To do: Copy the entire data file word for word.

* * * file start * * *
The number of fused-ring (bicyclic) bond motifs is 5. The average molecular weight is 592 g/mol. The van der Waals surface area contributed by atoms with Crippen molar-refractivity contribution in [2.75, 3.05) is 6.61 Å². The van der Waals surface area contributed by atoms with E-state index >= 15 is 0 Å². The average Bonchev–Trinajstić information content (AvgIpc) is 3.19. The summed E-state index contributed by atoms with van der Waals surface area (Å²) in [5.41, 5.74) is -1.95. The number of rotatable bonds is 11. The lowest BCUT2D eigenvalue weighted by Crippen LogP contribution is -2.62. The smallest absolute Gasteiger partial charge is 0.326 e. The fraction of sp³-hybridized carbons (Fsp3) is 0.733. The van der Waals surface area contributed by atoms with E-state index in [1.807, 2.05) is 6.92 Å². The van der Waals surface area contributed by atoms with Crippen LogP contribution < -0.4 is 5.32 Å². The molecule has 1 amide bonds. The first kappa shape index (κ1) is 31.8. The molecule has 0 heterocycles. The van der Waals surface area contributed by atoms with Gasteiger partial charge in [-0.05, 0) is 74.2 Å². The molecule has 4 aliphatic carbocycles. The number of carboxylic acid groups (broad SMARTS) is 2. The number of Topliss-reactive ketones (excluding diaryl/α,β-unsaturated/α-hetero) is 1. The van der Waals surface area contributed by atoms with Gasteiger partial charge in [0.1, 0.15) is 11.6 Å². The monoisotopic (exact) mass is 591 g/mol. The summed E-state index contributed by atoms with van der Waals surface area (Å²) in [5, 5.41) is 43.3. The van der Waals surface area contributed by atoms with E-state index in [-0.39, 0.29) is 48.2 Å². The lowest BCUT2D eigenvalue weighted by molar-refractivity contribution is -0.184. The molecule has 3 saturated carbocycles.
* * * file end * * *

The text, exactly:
The number of fused-ring (bicyclic) bond motifs is 5. The average molecular weight is 592 g/mol. The van der Waals surface area contributed by atoms with Crippen molar-refractivity contribution in [2.75, 3.05) is 6.61 Å². The van der Waals surface area contributed by atoms with E-state index >= 15 is 0 Å². The average Bonchev–Trinajstić information content (AvgIpc) is 3.19. The summed E-state index contributed by atoms with van der Waals surface area (Å²) in [5.41, 5.74) is -1.95. The number of rotatable bonds is 11. The lowest BCUT2D eigenvalue weighted by Crippen LogP contribution is -2.62. The smallest absolute Gasteiger partial charge is 0.326 e. The fraction of sp³-hybridized carbons (Fsp3) is 0.733. The van der Waals surface area contributed by atoms with E-state index in [1.807, 2.05) is 6.92 Å². The van der Waals surface area contributed by atoms with Crippen LogP contribution < -0.4 is 5.32 Å². The molecule has 1 amide bonds. The first kappa shape index (κ1) is 31.8. The molecule has 0 heterocycles. The van der Waals surface area contributed by atoms with Gasteiger partial charge in [-0.05, 0) is 74.2 Å². The molecule has 4 aliphatic carbocycles. The number of carboxylic acid groups (broad SMARTS) is 2. The number of Topliss-reactive ketones (excluding diaryl/α,β-unsaturated/α-hetero) is 1. The van der Waals surface area contributed by atoms with Gasteiger partial charge in [0.1, 0.15) is 11.6 Å². The monoisotopic (exact) mass is 591 g/mol. The summed E-state index contributed by atoms with van der Waals surface area (Å²) in [5, 5.41) is 43.3. The van der Waals surface area contributed by atoms with E-state index in [-0.39, 0.29) is 48.2 Å². The lowest BCUT2D eigenvalue weighted by molar-refractivity contribution is -0.184. The molecule has 3 saturated carbocycles.